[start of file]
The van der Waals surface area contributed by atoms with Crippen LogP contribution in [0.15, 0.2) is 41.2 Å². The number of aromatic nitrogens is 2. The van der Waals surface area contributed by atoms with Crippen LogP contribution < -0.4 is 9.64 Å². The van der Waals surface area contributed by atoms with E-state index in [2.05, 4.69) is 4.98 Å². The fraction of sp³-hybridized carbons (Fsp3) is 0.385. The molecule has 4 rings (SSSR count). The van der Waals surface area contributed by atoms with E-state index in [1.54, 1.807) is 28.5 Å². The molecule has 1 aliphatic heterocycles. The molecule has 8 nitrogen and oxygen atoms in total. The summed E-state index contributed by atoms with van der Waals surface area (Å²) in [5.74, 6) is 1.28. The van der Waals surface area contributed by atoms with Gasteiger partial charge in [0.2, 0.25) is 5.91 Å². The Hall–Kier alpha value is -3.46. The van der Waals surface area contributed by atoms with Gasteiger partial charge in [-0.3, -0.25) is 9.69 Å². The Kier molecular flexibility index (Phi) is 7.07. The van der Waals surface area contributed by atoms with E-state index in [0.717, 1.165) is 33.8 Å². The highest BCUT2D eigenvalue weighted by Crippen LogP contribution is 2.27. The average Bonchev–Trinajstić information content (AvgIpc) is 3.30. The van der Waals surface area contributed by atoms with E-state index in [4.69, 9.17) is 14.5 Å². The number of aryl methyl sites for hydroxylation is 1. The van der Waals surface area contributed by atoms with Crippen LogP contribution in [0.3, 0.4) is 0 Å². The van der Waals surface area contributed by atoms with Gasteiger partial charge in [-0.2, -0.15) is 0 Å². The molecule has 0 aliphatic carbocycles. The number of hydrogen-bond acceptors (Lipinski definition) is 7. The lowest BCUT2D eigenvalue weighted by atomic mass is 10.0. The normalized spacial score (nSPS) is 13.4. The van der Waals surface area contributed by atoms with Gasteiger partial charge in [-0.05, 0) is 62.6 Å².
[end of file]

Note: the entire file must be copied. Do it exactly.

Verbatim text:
The van der Waals surface area contributed by atoms with Crippen LogP contribution in [0.15, 0.2) is 41.2 Å². The number of aromatic nitrogens is 2. The van der Waals surface area contributed by atoms with Crippen LogP contribution < -0.4 is 9.64 Å². The van der Waals surface area contributed by atoms with E-state index in [2.05, 4.69) is 4.98 Å². The fraction of sp³-hybridized carbons (Fsp3) is 0.385. The molecule has 4 rings (SSSR count). The van der Waals surface area contributed by atoms with E-state index in [1.54, 1.807) is 28.5 Å². The molecule has 1 aliphatic heterocycles. The molecule has 8 nitrogen and oxygen atoms in total. The summed E-state index contributed by atoms with van der Waals surface area (Å²) in [5.74, 6) is 1.28. The van der Waals surface area contributed by atoms with Gasteiger partial charge in [0.2, 0.25) is 5.91 Å². The Hall–Kier alpha value is -3.46. The van der Waals surface area contributed by atoms with Gasteiger partial charge in [-0.3, -0.25) is 9.69 Å². The Kier molecular flexibility index (Phi) is 7.07. The van der Waals surface area contributed by atoms with E-state index in [0.717, 1.165) is 33.8 Å². The highest BCUT2D eigenvalue weighted by Crippen LogP contribution is 2.27. The average Bonchev–Trinajstić information content (AvgIpc) is 3.30. The van der Waals surface area contributed by atoms with E-state index in [4.69, 9.17) is 14.5 Å². The number of aryl methyl sites for hydroxylation is 1. The van der Waals surface area contributed by atoms with Crippen LogP contribution in [0.3, 0.4) is 0 Å². The van der Waals surface area contributed by atoms with Gasteiger partial charge in [-0.2, -0.15) is 0 Å². The molecule has 0 aliphatic carbocycles. The number of hydrogen-bond acceptors (Lipinski definition) is 7. The lowest BCUT2D eigenvalue weighted by atomic mass is 10.0. The normalized spacial score (nSPS) is 13.4. The van der Waals surface area contributed by atoms with Gasteiger partial charge in [-0.05, 0) is 62.6 Å².